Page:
September 5, 2022
I Have Been Accused of Stealing - What Should I Do?
Are you facing false accusations of theft? Find out what steps to take to clear your name and what actions not to take if you are accused of a property crime.
If someone accuses you of stealing something, the first principle to remember is, do not talk to the police without an attorney present. You have a constitutional right to remain silent, and you should exercise it. The police are full of tricks. They have a multitude of ways to trip you up with your own words. At Tauber Law, we can help you deal with the police and with PA theft laws.
Can You Be Charged with Theft Without Evidence?
Can you accuse someone of stealing without proof? Yes, you can. Nevertheless, when someone falsely accuses you of stealing, the prosecutor cannot charge you with a crime without some form of evidence. Law enforcement will need at least “probable cause”, which is enough evidence to lead a reasonable person to believe that you committed a crime.
Accusing someone of stealing without proof other than the accusation itself might not be enough to justify a charge. Technically, you cannot be charged with theft without evidence simply because you can control or transfer property without a paper trail. The authorities will need some kind of evidence against you – you were the only person who possessed certain passwords, for example.
What Are Your Rights After an Arrest?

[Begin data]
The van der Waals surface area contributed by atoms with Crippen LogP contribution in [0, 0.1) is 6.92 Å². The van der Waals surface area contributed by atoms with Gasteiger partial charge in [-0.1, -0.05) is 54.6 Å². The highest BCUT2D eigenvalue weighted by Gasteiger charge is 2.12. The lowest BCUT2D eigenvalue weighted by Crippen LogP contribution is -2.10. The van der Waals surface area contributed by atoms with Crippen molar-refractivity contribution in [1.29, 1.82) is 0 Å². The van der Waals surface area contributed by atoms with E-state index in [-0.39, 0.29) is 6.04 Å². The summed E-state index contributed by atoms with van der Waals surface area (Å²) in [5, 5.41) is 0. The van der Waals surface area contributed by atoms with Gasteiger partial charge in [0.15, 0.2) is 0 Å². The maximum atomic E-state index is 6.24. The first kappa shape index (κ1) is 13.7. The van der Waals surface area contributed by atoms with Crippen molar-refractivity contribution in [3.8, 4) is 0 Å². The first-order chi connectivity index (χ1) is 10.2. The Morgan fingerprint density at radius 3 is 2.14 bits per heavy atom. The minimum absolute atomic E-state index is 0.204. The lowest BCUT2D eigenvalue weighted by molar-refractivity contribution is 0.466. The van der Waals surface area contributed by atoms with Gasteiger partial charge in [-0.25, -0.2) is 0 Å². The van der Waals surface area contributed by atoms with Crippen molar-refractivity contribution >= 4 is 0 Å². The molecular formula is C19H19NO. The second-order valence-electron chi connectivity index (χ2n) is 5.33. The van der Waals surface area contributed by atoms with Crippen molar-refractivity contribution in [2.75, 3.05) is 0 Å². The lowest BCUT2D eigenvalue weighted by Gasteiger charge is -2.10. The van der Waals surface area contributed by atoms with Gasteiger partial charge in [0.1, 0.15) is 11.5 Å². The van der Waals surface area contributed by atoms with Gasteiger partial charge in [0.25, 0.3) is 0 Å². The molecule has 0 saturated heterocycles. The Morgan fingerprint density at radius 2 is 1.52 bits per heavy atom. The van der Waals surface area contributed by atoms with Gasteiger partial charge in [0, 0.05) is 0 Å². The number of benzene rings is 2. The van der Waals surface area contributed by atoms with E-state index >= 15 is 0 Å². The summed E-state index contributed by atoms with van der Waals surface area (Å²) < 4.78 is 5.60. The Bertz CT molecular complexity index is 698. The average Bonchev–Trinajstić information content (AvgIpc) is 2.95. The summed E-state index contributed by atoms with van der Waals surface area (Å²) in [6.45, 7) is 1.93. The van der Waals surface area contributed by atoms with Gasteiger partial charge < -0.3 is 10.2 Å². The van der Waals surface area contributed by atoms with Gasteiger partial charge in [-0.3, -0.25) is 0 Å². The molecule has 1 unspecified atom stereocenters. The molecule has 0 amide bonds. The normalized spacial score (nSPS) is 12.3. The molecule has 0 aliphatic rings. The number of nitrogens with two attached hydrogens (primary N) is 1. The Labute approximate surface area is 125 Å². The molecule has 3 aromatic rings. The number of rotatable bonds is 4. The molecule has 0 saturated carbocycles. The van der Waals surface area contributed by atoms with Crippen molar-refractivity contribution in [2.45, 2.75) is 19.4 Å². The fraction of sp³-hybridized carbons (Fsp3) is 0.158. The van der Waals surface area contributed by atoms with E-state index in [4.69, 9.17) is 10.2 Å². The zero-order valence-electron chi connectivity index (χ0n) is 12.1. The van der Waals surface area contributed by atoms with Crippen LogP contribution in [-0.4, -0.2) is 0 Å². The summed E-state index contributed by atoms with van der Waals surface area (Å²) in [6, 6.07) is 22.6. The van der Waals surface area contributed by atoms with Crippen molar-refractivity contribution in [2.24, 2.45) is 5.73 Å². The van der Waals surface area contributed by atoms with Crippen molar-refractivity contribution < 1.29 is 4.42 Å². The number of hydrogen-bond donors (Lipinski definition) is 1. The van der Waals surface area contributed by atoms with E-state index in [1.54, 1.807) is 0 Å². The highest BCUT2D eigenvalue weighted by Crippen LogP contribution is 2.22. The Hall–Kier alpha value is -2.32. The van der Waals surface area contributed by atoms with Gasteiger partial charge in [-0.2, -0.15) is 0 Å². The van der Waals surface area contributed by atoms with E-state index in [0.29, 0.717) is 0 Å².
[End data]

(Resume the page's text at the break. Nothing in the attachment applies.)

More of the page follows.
What do you say when someone accuses you of stealing? It depends on the setting. When someone falsely accuses you of stealing at work, it is appropriate to strongly deny the accusation. If you are accused of stealing during a police interrogation, by contrast, it is best to remain silent until your lawyer arrives to provide some guidance.
Your most prominent rights after an arrest include:
- The right to remain silent;
- The right to an attorney;
- If you cannot afford an attorney, the government will appoint an attorney for you free of charge.
You have many other rights after an arrest – the right to demand a jury trial, for example – but there are too many to mention here.
The Severity of Pennsylvania Theft Charges
Pennsylvania theft laws vary drastically in the severity of the penalties they impose. More specifically, theft charges in PA range from third-degree misdemeanors to first-degree felonies. PA theft laws include the following penalties:
- Third-degree misdemeanor (value of the stolen item under $50): Up to a year in jail and a fine of $2,500.
- Second-degree misdemeanor (at least $50 but less than $200): Up to two years in jail and a fine of $5,000.
- First-degree misdemeanor (at least $200 up to $2,000): Up to five years in jail and a fine of $10,000.
- Third-degree felony (more than $2.000 but less than $100,000): Up to seven years in prison and a fine of up to $15,000.
- Second-degree felony (at least $100,000 but less than $500,000): Up to 10 years in jai and a $25.000 fine.
- First-degree felony ($500,000 or more): Up to 20 years in prison and a $25,000 fime.
How much does a theft charge depend on the value of the (allegedly) stolen item? You can see above how the severity of the punishment correlates to the value of the item in question. You can also see how a lawyer who proved that the value of the item was $199 instead of $201 could shave years off your sentence in the event of an unjust conviction.
5 Steps To Take If You’re Wrongfully Accused of Theft
If you are wrongfully accused of theft, you are going to move quickly and decisively. The Pennsylvania justice system moves quickly, and so must you. Take the following steps as soon as possible.
Step 1 - Calm Down
A false accusation of theft is frightening because it could land you in jail. It is infuriating as well, for obvious reasons. You might experience a range of other emotions. Nevertheless, keeping your cool is vital. A single mistake could damage your defense, and you are more likely to make a mistake if you buckle under emotional distress. Do not contact the person who made the accusation.